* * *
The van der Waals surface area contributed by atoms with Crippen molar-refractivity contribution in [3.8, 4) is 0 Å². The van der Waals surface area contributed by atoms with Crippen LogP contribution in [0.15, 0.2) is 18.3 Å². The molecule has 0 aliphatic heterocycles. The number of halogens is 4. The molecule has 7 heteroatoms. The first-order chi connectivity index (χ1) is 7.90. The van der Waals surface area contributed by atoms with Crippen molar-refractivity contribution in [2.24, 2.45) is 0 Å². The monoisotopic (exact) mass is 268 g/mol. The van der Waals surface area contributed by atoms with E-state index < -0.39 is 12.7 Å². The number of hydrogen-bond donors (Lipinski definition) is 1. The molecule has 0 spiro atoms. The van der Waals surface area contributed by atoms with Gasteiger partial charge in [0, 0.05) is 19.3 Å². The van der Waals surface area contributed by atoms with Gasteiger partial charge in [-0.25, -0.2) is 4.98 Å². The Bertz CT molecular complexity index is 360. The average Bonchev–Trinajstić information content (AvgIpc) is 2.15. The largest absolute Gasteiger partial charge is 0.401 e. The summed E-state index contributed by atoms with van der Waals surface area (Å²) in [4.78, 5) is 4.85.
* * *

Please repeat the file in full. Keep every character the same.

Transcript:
The van der Waals surface area contributed by atoms with Crippen molar-refractivity contribution in [3.8, 4) is 0 Å². The van der Waals surface area contributed by atoms with Crippen LogP contribution in [0.15, 0.2) is 18.3 Å². The molecule has 0 aliphatic heterocycles. The number of halogens is 4. The molecule has 7 heteroatoms. The first-order chi connectivity index (χ1) is 7.90. The van der Waals surface area contributed by atoms with Crippen molar-refractivity contribution in [2.24, 2.45) is 0 Å². The monoisotopic (exact) mass is 268 g/mol. The van der Waals surface area contributed by atoms with E-state index < -0.39 is 12.7 Å². The number of hydrogen-bond donors (Lipinski definition) is 1. The molecule has 0 spiro atoms. The van der Waals surface area contributed by atoms with Gasteiger partial charge in [0, 0.05) is 19.3 Å². The van der Waals surface area contributed by atoms with Gasteiger partial charge in [-0.25, -0.2) is 4.98 Å². The Bertz CT molecular complexity index is 360. The average Bonchev–Trinajstić information content (AvgIpc) is 2.15. The largest absolute Gasteiger partial charge is 0.401 e. The summed E-state index contributed by atoms with van der Waals surface area (Å²) in [4.78, 5) is 4.85.